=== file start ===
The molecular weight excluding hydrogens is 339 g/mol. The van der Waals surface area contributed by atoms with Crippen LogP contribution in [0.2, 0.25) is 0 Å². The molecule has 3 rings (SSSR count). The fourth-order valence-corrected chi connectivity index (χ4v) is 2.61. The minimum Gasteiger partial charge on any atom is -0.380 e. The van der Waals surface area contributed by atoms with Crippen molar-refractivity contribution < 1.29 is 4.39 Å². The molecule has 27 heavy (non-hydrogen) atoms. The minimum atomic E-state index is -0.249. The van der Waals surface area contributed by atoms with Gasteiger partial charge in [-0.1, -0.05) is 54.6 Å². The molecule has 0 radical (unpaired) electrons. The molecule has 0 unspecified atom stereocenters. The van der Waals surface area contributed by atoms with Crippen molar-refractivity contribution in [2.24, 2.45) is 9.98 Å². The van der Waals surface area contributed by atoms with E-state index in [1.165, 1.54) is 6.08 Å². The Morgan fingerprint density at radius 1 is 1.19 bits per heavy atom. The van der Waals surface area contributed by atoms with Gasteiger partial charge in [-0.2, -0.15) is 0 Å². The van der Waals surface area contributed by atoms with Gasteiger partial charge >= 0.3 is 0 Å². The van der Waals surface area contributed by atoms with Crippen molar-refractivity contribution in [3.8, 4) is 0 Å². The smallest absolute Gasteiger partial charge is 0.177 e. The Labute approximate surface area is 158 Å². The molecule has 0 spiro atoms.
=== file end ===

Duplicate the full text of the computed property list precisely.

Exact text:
The molecular weight excluding hydrogens is 339 g/mol. The van der Waals surface area contributed by atoms with Crippen LogP contribution in [0.2, 0.25) is 0 Å². The molecule has 3 rings (SSSR count). The fourth-order valence-corrected chi connectivity index (χ4v) is 2.61. The minimum Gasteiger partial charge on any atom is -0.380 e. The van der Waals surface area contributed by atoms with Crippen molar-refractivity contribution < 1.29 is 4.39 Å². The molecule has 27 heavy (non-hydrogen) atoms. The minimum atomic E-state index is -0.249. The van der Waals surface area contributed by atoms with Gasteiger partial charge in [-0.1, -0.05) is 54.6 Å². The molecule has 0 radical (unpaired) electrons. The molecule has 0 unspecified atom stereocenters. The van der Waals surface area contributed by atoms with Crippen molar-refractivity contribution in [2.24, 2.45) is 9.98 Å². The van der Waals surface area contributed by atoms with E-state index in [1.165, 1.54) is 6.08 Å². The Morgan fingerprint density at radius 1 is 1.19 bits per heavy atom. The van der Waals surface area contributed by atoms with Gasteiger partial charge in [-0.2, -0.15) is 0 Å². The van der Waals surface area contributed by atoms with Gasteiger partial charge >= 0.3 is 0 Å². The van der Waals surface area contributed by atoms with Crippen molar-refractivity contribution in [3.8, 4) is 0 Å². The smallest absolute Gasteiger partial charge is 0.177 e. The Labute approximate surface area is 158 Å². The molecule has 0 spiro atoms.